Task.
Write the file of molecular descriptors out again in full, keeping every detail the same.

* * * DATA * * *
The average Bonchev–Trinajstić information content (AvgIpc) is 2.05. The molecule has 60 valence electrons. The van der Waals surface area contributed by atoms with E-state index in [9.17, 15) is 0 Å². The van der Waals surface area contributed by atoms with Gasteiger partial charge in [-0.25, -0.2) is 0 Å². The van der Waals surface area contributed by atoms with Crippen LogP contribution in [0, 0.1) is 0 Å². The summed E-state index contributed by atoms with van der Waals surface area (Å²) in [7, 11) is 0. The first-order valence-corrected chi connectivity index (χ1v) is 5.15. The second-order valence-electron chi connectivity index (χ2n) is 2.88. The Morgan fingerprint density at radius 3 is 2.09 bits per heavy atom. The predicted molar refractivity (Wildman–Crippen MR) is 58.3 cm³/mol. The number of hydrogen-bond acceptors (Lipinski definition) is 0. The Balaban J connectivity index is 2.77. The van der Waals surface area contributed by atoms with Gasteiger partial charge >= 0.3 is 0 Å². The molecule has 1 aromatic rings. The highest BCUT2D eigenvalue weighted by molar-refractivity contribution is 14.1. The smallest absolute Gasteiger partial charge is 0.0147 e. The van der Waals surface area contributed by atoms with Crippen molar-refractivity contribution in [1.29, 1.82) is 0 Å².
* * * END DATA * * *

The average Bonchev–Trinajstić information content (AvgIpc) is 2.05. The molecule has 60 valence electrons. The van der Waals surface area contributed by atoms with E-state index in [9.17, 15) is 0 Å². The van der Waals surface area contributed by atoms with Gasteiger partial charge in [-0.25, -0.2) is 0 Å². The van der Waals surface area contributed by atoms with Crippen LogP contribution in [0, 0.1) is 0 Å². The summed E-state index contributed by atoms with van der Waals surface area (Å²) in [7, 11) is 0. The first-order valence-corrected chi connectivity index (χ1v) is 5.15. The second-order valence-electron chi connectivity index (χ2n) is 2.88. The Morgan fingerprint density at radius 3 is 2.09 bits per heavy atom. The predicted molar refractivity (Wildman–Crippen MR) is 58.3 cm³/mol. The number of hydrogen-bond acceptors (Lipinski definition) is 0. The Balaban J connectivity index is 2.77. The van der Waals surface area contributed by atoms with Gasteiger partial charge >= 0.3 is 0 Å². The molecule has 1 aromatic rings. The highest BCUT2D eigenvalue weighted by molar-refractivity contribution is 14.1. The smallest absolute Gasteiger partial charge is 0.0147 e. The van der Waals surface area contributed by atoms with Crippen molar-refractivity contribution in [1.29, 1.82) is 0 Å².